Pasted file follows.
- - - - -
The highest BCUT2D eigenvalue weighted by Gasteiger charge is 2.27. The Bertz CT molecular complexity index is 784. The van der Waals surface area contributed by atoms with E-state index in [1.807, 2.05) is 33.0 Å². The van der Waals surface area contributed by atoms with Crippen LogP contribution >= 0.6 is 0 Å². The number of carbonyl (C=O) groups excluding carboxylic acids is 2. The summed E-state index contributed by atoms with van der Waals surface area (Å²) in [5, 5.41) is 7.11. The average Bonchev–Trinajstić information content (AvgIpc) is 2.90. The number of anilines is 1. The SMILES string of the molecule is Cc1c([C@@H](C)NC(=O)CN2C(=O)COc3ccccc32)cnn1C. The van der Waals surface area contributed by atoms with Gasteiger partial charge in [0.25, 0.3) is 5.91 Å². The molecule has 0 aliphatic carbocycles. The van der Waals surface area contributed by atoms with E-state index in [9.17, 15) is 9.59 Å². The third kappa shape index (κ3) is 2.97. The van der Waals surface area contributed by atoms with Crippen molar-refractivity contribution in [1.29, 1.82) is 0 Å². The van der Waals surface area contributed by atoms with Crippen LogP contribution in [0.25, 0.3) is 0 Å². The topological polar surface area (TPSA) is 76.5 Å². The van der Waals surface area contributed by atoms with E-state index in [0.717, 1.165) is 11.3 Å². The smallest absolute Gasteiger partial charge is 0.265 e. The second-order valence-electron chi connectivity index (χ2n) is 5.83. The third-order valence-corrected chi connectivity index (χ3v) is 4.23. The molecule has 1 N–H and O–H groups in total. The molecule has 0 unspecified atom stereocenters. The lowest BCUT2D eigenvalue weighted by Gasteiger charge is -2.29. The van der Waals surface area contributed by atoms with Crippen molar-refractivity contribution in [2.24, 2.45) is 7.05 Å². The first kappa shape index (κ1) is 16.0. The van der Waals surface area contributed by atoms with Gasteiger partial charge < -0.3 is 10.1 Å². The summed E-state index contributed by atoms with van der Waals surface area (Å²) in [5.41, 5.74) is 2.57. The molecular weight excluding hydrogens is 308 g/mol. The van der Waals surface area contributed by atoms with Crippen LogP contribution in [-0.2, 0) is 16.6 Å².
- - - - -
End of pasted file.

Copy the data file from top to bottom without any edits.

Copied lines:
The highest BCUT2D eigenvalue weighted by Gasteiger charge is 2.27. The Bertz CT molecular complexity index is 784. The van der Waals surface area contributed by atoms with E-state index in [1.807, 2.05) is 33.0 Å². The van der Waals surface area contributed by atoms with Crippen LogP contribution >= 0.6 is 0 Å². The number of carbonyl (C=O) groups excluding carboxylic acids is 2. The summed E-state index contributed by atoms with van der Waals surface area (Å²) in [5, 5.41) is 7.11. The average Bonchev–Trinajstić information content (AvgIpc) is 2.90. The number of anilines is 1. The SMILES string of the molecule is Cc1c([C@@H](C)NC(=O)CN2C(=O)COc3ccccc32)cnn1C. The van der Waals surface area contributed by atoms with Gasteiger partial charge in [0.25, 0.3) is 5.91 Å². The molecule has 0 aliphatic carbocycles. The van der Waals surface area contributed by atoms with E-state index in [9.17, 15) is 9.59 Å². The third kappa shape index (κ3) is 2.97. The van der Waals surface area contributed by atoms with Crippen molar-refractivity contribution in [1.29, 1.82) is 0 Å². The van der Waals surface area contributed by atoms with Crippen LogP contribution in [0.25, 0.3) is 0 Å². The topological polar surface area (TPSA) is 76.5 Å². The van der Waals surface area contributed by atoms with E-state index in [0.717, 1.165) is 11.3 Å². The smallest absolute Gasteiger partial charge is 0.265 e. The second-order valence-electron chi connectivity index (χ2n) is 5.83. The third-order valence-corrected chi connectivity index (χ3v) is 4.23. The molecule has 1 N–H and O–H groups in total. The molecule has 0 unspecified atom stereocenters. The lowest BCUT2D eigenvalue weighted by Gasteiger charge is -2.29. The van der Waals surface area contributed by atoms with Crippen molar-refractivity contribution in [2.24, 2.45) is 7.05 Å². The first kappa shape index (κ1) is 16.0. The van der Waals surface area contributed by atoms with Gasteiger partial charge < -0.3 is 10.1 Å². The summed E-state index contributed by atoms with van der Waals surface area (Å²) in [5.41, 5.74) is 2.57. The molecular weight excluding hydrogens is 308 g/mol. The van der Waals surface area contributed by atoms with Crippen LogP contribution in [-0.2, 0) is 16.6 Å².